Today, whether your business is growing or your product sales or services ebb and flow seasonally, you can address challenges by leveraging the elasticity of the cloud to turn user licenses on or off and increase or decrease your compute and storage capacity for data.
You can also spread workloads across multiple data centers in different geographies, which adds protection for your resources in case of disaster.
For most businesses, having a fully fault-tolerant and geo-redundant business application is something that would have been financially unrealistic prior to cloud service providers.
6) Business continuity
Terms like fault tolerance, redundancy, failover, business continuity and disaster recovery all mean having a backup system and an alternative method for accessing your applications and data when something goes wrong.
In the old days, when a server went down, the business went down. Engineers had to scramble to get it running again, with the business losing money for every minute it was offline. Not today.
With the cloud comes the benefit of fault tolerance and business continuity that can be modeled in many different ways. When things go wrong, recovery is now measured in seconds or minutes, instead of the hours or days of the past.
This is vital for every modern business, particularly e-commerce organizations whose livelihoods depend on their products being available all the time.
7) Happier and more satisfied workers
The COVID-19 pandemic completely changed the way we work. Though the initial scramble to transition to remote work proved challenging across every industry, many workers ended up greatly appreciating the flexibility of working from their homes.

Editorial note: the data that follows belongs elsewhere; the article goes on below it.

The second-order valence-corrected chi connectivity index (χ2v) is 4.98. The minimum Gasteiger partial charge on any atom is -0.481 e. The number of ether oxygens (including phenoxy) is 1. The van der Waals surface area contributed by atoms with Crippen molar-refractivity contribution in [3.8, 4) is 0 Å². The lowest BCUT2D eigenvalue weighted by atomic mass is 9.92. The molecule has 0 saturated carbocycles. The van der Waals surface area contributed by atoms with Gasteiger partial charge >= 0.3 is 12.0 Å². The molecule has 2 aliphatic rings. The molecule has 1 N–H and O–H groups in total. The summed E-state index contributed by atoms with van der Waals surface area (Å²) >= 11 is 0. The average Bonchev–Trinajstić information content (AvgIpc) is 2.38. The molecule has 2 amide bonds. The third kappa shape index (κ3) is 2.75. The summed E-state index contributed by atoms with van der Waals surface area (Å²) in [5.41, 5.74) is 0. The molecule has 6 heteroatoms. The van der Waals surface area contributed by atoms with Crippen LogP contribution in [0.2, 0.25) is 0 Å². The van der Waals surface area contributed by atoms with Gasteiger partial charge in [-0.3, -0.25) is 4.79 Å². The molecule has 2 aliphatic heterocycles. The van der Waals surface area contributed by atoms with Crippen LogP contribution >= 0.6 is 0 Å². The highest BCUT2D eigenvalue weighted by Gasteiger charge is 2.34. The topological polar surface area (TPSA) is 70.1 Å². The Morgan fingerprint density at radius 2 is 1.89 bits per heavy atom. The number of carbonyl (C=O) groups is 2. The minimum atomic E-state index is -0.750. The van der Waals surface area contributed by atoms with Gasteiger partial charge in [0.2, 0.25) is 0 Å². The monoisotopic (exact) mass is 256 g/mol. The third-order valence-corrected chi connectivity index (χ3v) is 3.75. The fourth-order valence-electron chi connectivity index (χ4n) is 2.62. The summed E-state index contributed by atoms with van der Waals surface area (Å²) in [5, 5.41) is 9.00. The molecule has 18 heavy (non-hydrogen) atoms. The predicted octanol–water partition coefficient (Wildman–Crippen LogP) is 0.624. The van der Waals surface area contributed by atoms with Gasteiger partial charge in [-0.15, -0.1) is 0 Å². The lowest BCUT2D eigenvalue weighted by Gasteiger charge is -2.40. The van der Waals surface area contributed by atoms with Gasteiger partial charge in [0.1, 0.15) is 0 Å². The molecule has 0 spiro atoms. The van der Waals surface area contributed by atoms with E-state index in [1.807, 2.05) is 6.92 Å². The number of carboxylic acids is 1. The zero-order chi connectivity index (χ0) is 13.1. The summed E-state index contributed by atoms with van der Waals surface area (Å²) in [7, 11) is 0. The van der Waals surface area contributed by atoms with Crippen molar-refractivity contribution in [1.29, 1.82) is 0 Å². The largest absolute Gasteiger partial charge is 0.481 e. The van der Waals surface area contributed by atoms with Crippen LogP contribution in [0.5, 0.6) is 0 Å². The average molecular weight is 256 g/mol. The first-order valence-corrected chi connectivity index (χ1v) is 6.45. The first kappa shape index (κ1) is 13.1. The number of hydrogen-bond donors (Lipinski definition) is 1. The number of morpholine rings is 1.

Now more than ever, every employee expects the ability to access information and services anytime, anywhere, on any device.
The ability to work from home and on-the-go has had a transformational effect on the workforce and employees’ happiness.
Challenges with Compliance and Security in the Cloud
While the benefits of cloud computing are wonderful, the rising number and severity of data breaches have alarmed consumers and businesses, making security a high priority for every CIO and CISO.
Businesses that accept credit cards are required to follow PCI compliance standards, and an increasing number of businesses are required to meet GDPR and CCPA compliance standards.
Pile these on top of existing compliance measures like SOX and the cloud starts to feel like a minefield.
Every now and then AIM talks to an executive who misses the day when they could go into the back room, unplug the server from the wall and say, “the data is now secure.” But, of course, they can’t do that anymore.
Security and compliance measures are all possible with the cloud, but it requires an additional level of experience and knowledge.
How Can AIM Consulting Help?
AIM Consulting provides cloud consulting services to help you develop a roadmap to understand the greatest benefits of the cloud for your organization.
We can help you navigate the investments you should be making in cloud technologies, help you migrate to cloud platforms, plan for business continuity and disaster recovery, and leverage cloud-based automation tools like Azure DevOps and AWS Pipeline for CI/CD.
Our flexible engagement model allows us to partner with clients to the degree that makes the most sense for them.
Larger consulting firms tend to want to control the show, bringing in entire teams to run things from cradle to grave, or else delivering strategies as reading materials while leaving you without resources to implement them.
While that might work for some engagements, AIM’s clients appreciate our flexibility to deliver from strategy to implementation to maintenance in ways that make the most sense for you and your business.
If you want to discuss your specific situation and unique needs further, contact us today!